Arjuna34: yeah, after I posted I suspected that might be a more likely reason, but I have a mental block against real-world use of radio detonators. They let you get to a safer distance than a wire, but in the meantime you’re apparently at the mercy of passing motorists with radios and cell phones… Excellent point about a better way to spend all that money.

In short, it was pre-coffee and I was silly. Remembering a roommate’s discussion of Marine aircraft ordnance detonators (even the impact type) being carefully guarded against EM radiation led me astray.

I.V.E.: My dad is in weapons safty for the navy, and you are right about them guarding against electromagnetic radiation. But you have to realize that you can cook someone in front of a ship’s radar. They used to have a demonstration where they put flash bulbs in a circle 100 yards (or so) away from the radar and let the sucker spin. (I think these were those square bulbs that you could only use once.) All the flash bulbs would fire off as the radar went around. I suspect they are far less concerned with cell phones.

On the other hand, I once heard a story that electric wheel chairs had a problem with police scanners and digital cell phones. It seems that if the little joy stick wasn’t properly sheilded, the radio signals could cause the chair to go off in some random direction.

???I hope we are talking heavy duty and/or expensive tanks here… I can’t imagine taking a torch to a 10 dollar gas can. True Value can’t be THAT far…

so you found a girl who thinks really deep thoughts. what’s so amazing about really deep thoughts? Tori Amos

I believe dougie was referring to industrial tanks. My grandfather was a welder, and did this type of repair on tanker trucks on occasion. Rather than fill them w/ water, however, he said that they “boiled the tank out” w/ steam from a boiler. (Keep in mind this was many years ago. I don’t know if this is still done.)

heh. this reminds me of a story my family tells about my dear, departed grandfather. this is off-topic, but still.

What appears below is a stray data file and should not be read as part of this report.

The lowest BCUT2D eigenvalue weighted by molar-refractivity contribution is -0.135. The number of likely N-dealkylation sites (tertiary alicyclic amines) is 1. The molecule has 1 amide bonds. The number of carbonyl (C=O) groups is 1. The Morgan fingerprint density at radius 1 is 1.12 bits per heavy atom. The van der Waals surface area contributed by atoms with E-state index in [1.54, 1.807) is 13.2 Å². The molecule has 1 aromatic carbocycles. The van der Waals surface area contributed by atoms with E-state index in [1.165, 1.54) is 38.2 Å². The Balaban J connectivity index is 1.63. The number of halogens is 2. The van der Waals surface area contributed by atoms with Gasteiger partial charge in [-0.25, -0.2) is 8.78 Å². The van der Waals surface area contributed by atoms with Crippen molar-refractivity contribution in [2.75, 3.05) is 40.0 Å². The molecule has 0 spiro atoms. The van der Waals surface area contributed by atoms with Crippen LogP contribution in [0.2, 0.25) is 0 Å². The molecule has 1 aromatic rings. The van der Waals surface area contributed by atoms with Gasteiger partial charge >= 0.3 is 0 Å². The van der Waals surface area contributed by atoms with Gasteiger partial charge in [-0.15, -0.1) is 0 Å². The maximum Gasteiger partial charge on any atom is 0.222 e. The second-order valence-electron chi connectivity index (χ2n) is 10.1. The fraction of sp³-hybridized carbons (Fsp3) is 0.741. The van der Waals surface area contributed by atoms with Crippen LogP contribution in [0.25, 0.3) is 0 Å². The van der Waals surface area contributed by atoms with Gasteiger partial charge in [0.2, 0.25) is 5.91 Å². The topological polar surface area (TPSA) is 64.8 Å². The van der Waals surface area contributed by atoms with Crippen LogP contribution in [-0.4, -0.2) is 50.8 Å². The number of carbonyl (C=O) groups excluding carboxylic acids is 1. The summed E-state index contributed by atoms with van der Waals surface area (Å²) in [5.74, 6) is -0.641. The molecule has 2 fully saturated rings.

It was the 1950s or 1960s, and apparently, his home had a gas leak somewhere outside. The details are sketchy, but it goes something like this:

He called the gas company to report the gas leak. Gas company representative comes out to the house. Gas company guy asked where my granfather believes the leak is occurring. He leads him to the location, then lights a match to show him the leak. Gas company guy wigs out and runs away hehe.


You wrote:

Frankly it’s not my field of expertise, I just read this in a paper talking about Heinrich Hertz’s experiments in these matters. Hertz was trying to transmit a spark from one antenna to another and this was one of the constraints he discovered. He then went on to find that he could get the spark to jump at further distances when the receiving gap was exposed to UV light and even greater distances were realized when the gap was replaced with crystal… These were, of course, the early days of radio.

I was hoping you’d notice that…

I remember Hard Copy or one of those shows doing a segment on gas cans exploding. I remember them talking about a guy who was either burned really bad or died. Then they showed the journalist in the back of truck with a light bulb. For an example, they turned out the lights and when he touched the (I think) carpet in the truck, the bulb lit up.